By Pension and Benefits Editorial Staff
Interest rate assumptions for withdrawal liability purposes must be determined as of the last day of the year preceding an employer’s withdrawal from a multiemployer pension plan, according to the U.S. Court of Appeals in New York City (CA-2), which vacated the judgment of a district court. The district court had ruled that interest rate assumptions may be determined after withdrawal and retroactively imposed. However, the appeals court concluded that the assumptions and methods used to calculate the interest rate assumptions for purposes of withdrawal liability must be those in effect as of the Measurement Date. Thus, the plan could not retroactively apply a revised interest rate assumption adopted after the date the employer effectuated a complete withdrawal from the plan.
Withdrawal liability. This case involved an employer’s withdrawal liability from a multiemployer pension plan under ERISA. Metz Culinary Management, a contributing employer to the National Retirement Fund, effectuated a complete withdrawal from the plan on May 16, 2014, under ERISA Sec. 4203(a). When a plan is underfunded, an employer seeking to withdraw must pay its share of the underfunded vested benefits (UVBs). ERISA, as amended by the Multiemployer Pension Plan Amendments Act (MPPAA), sets forth rules for calculating a withdrawing employer’s share of a plan’s underfunding.
Critical to this dispute, ERISA Sec. 4211 directs plans to calculate the withdrawal charge, not as of the date of withdrawal or sometime later, but as of the last day of the plan year preceding the year during which the employer withdrew—the “Measurement Date.” Because Metz withdrew from the plan on May 16, 2014, the applicable Measurement Date was December 31, 2013.
Interest rate assumption. To determine an employer’s withdrawal liability, a plan actuary must estimate the present value of the plan’s vested benefits and the interest rate necessary to discount the liability for future benefit payments. The interest rate assumption governs the estimate of a plan’s growth from investments apart from employers’ future contributions. Thus, increasing the interest rate assumption decreases an employer’s withdrawal liability, and vice versa. In this matter, the interest rate assumption was at issue.
According to the plan’s actuary, a 7.25% interest assumption to determine the fund’s UVBs was in place in 2013. At a 7.25% interest rate, Metz’s withdrawal liability would have been $254,644. However, in June 2014, the actuary informed the plan that the interest rate assumption for purposes of withdrawal liability was reduced to approximately 3.25%. At a 3.25% interest rate, the employer’s withdrawal liability was calculated to be $997,734. The plan applied the revised interest rate to calculate the employer’s withdrawal liability. The employer then commenced arbitration proceedings.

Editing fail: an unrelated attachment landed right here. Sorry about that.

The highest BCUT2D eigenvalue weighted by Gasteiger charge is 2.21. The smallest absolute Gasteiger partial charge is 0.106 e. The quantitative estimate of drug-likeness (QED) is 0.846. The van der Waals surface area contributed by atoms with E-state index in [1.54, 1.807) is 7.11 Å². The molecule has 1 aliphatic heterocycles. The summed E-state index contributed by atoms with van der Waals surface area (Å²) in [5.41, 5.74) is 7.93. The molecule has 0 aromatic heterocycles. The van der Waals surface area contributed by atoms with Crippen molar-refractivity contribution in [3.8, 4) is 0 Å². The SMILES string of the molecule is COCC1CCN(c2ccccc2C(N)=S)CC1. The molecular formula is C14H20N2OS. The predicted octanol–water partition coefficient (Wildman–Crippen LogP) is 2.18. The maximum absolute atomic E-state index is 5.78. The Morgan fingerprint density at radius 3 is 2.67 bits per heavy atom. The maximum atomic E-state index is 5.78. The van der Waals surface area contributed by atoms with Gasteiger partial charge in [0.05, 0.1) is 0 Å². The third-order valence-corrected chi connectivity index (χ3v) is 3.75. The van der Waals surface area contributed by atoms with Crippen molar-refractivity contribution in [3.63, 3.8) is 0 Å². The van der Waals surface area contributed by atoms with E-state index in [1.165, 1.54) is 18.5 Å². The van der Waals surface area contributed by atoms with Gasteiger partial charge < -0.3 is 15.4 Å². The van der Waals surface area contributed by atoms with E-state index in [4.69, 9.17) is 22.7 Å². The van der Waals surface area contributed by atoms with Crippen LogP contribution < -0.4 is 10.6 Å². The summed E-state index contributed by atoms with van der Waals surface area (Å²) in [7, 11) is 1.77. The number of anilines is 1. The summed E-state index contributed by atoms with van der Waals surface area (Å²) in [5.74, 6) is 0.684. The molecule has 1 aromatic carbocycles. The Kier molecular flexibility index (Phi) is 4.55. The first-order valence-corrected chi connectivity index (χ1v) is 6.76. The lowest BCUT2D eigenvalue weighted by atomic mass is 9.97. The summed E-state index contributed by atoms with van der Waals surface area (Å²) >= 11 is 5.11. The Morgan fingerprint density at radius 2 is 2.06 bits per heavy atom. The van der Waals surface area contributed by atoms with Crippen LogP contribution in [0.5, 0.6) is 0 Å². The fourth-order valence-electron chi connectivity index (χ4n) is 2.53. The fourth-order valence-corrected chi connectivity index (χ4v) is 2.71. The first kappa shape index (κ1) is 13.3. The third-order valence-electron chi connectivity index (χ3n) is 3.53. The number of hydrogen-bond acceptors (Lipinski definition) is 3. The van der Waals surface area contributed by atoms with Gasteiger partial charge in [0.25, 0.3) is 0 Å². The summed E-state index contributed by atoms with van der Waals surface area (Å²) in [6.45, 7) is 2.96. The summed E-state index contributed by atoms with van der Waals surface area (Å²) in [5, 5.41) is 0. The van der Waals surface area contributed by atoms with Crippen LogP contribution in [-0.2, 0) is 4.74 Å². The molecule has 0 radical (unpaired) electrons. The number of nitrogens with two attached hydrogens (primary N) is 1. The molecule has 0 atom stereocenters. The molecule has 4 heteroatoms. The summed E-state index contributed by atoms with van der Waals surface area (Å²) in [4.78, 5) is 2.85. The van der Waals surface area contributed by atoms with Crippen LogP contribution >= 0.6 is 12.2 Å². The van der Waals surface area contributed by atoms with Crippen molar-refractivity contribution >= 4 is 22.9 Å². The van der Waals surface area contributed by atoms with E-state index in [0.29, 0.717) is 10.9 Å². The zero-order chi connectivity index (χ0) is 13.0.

Arbitration proceeding. The arbitrator held that the plan’s retroactive application of the PBGC rate to calculate Metz’s withdrawal liability was improper. Accordingly, the recalculation of withdrawal liability reduced the employer’s liability to $254,644. Thereafter, the plan brought this action seeking to modify and/or vacate the arbitrator’s award. The district court vacated the arbitration award, holding that “ERISA does not require actuaries to make withdrawal liability assumptions by the measurement date.”
On appeal, the determinative issue was whether, under the MPPAA, a fund may select an interest rate assumption after the measurement date and retroactively apply that assumption to withdrawal liability calculations. Here, the employer’s withdrawal from the plan on May 16, 2014, caused December 31, 2013, to be the Measurement Date. As a factual matter, the interest rate assumption as of that date was 7.25%.
Measurement Date. ERISA and Congress’s guidelines for calculating an employer’s withdrawal liability are silent as to whether the interest rate assumption on the Measurement Date must be affirmatively adopted, or whether, absent an actuary’s affirmative selection of a new assumption rate, the rate in effect during the previous plan year rolls over automatically. Here, the Second Circuit disagreed with the district court’s determination that “Section 4213 does not allow stale assumptions from the preceding plan year to roll over automatically.” The Second Circuit observed that in the context of multiemployer pension plans, interest rate assumptions cannot be altered daily and must have a degree of stability. Moreover, the appeals court observed that interest rate assumptions do not remain open forever and subject to retroactive changes in later years.
Rather, ERISA Sec. 4213 imposes a notice requirement on multiemployer funds for any plan rule or amendment with respect to withdrawal liability. Moreover, certain provisions of ERISA allow employers to request and receive notice of their estimated withdrawal liability prior to actually withdrawing from a fund. Such provisions are of no value if retroactive changes in interest rate assumptions may be made at any time.
Thus, in considering the retroactive selection of interest rate assumptions, the Second Circuit concluded that the assumptions and methods used to calculate the interest rate assumption for purposes of withdrawal liability must be those in effect as of the Measurement Date. Absent a change by a fund’s actuary before the Measurement Date, the existing assumptions and methods remain in effect.
Accordingly, the judgment of the district court was vacated.
Source: The National Retirement Fund v. Metz Culinary Management, Inc. (CA-2).
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